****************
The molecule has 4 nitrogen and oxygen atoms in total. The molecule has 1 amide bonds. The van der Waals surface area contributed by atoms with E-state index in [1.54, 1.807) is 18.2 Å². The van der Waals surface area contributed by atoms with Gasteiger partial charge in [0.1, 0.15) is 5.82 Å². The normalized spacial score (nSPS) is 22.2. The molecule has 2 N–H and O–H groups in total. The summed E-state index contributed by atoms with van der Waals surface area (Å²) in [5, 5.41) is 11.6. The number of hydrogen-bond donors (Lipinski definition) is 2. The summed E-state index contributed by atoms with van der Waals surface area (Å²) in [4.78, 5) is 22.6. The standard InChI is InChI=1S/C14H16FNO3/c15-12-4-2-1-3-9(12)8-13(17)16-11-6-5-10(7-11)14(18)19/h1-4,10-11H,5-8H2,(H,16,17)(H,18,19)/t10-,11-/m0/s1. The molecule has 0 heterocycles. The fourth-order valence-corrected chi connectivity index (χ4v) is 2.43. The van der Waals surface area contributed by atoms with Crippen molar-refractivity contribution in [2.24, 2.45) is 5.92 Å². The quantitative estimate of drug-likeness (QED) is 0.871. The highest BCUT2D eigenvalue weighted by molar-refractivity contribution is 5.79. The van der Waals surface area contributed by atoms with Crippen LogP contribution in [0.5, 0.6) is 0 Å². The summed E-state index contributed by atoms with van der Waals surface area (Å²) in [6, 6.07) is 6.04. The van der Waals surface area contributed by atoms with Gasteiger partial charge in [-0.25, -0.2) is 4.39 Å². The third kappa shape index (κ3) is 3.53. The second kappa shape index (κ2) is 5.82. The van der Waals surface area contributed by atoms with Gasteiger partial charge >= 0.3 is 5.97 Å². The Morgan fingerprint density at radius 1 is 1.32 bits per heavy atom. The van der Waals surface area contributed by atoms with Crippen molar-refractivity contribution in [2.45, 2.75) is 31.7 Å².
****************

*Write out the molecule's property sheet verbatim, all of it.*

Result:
The molecule has 4 nitrogen and oxygen atoms in total. The molecule has 1 amide bonds. The van der Waals surface area contributed by atoms with E-state index in [1.54, 1.807) is 18.2 Å². The van der Waals surface area contributed by atoms with Gasteiger partial charge in [0.1, 0.15) is 5.82 Å². The normalized spacial score (nSPS) is 22.2. The molecule has 2 N–H and O–H groups in total. The summed E-state index contributed by atoms with van der Waals surface area (Å²) in [5, 5.41) is 11.6. The number of hydrogen-bond donors (Lipinski definition) is 2. The summed E-state index contributed by atoms with van der Waals surface area (Å²) in [4.78, 5) is 22.6. The standard InChI is InChI=1S/C14H16FNO3/c15-12-4-2-1-3-9(12)8-13(17)16-11-6-5-10(7-11)14(18)19/h1-4,10-11H,5-8H2,(H,16,17)(H,18,19)/t10-,11-/m0/s1. The molecule has 0 heterocycles. The fourth-order valence-corrected chi connectivity index (χ4v) is 2.43. The van der Waals surface area contributed by atoms with Crippen molar-refractivity contribution in [2.24, 2.45) is 5.92 Å². The quantitative estimate of drug-likeness (QED) is 0.871. The highest BCUT2D eigenvalue weighted by molar-refractivity contribution is 5.79. The van der Waals surface area contributed by atoms with Crippen LogP contribution in [0.5, 0.6) is 0 Å². The summed E-state index contributed by atoms with van der Waals surface area (Å²) in [6, 6.07) is 6.04. The van der Waals surface area contributed by atoms with Gasteiger partial charge in [-0.25, -0.2) is 4.39 Å². The third kappa shape index (κ3) is 3.53. The second kappa shape index (κ2) is 5.82. The van der Waals surface area contributed by atoms with Gasteiger partial charge >= 0.3 is 5.97 Å². The Morgan fingerprint density at radius 1 is 1.32 bits per heavy atom. The van der Waals surface area contributed by atoms with Crippen molar-refractivity contribution in [2.45, 2.75) is 31.7 Å².